Increased funding amid high scepticism over real progress

By Zubeida Mustafa

36-15-07-1988GIVEN the public outcry against the government’s failure to invest adequately in the social development of the people, the authorities in Pakistan have become more wary about making loud pronouncements about their commitment to the social sectors. What better occasion would they have of speaking about this commitment and receiving media publicity than the time of the presentation of the budgets — federal and provincial. Hence, it was no surprise that in the budget season this year each and every finance minister spoke in exaggerated terms about the social sector being his government’s major priority.

But the problem with budget speeches is that they are accompanied by budget documents and preceded by the Economic Survey which do not always substantiate the official claims. This year too the provincial governments have attempted to focus on health and education, which are central to any programme of human resource development. Although there has been an overall increase in the budgets for these two sectors, one cannot but feel sceptical about the progress that will actually be made. Continue reading “Increased funding amid high scepticism over real progress”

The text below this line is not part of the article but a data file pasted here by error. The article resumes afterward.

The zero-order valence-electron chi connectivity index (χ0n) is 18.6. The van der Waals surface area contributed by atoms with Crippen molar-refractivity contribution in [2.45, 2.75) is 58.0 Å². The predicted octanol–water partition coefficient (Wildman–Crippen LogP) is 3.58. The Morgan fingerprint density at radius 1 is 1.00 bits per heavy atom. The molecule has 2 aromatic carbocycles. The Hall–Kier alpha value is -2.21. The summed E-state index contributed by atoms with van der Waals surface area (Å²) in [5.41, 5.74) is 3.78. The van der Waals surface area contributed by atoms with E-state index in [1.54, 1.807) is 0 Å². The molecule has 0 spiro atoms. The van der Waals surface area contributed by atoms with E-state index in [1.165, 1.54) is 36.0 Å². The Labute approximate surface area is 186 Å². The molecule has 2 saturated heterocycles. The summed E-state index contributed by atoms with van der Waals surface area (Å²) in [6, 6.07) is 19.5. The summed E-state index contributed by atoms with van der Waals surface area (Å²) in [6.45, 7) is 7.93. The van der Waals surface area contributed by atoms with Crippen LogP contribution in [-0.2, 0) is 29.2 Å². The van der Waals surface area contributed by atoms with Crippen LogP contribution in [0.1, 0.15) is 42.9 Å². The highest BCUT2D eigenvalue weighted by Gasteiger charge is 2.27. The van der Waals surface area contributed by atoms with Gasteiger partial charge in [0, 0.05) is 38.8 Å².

The status of Women

By Zubeida Mustafa

65-05-06-1992The women’s movement in Pakistan (I use the term for want of a more appropriate one) has lost its earlier vitality. The various organisations which came together under the umbrella of the Women’s Action Forum to take up cudgels against an Establishment determined to supress the female identity, have gone their separate ways.

This is distressing because a lot of work still remains to be done to raise the status of women. Admittedly, enormous progress has been made by a small minority of the female population in the country. In the last decade and a half since the international women’s year in 1975, women have achieved what was unheard of before. The number of girls enrolled in primary schools and in the universities has doubled and the female literacy rate has gone up by five percentage points in the last decade from 16 to 21 per cent. Even the labour force participation ratio of women has risen from three per cent to twelve per cent in 1981-1991. Health-wise women’s status has improved even though marginally, and the sex ratio has risen from 90 (for 100 men) to 92. Continue reading “The status of Women”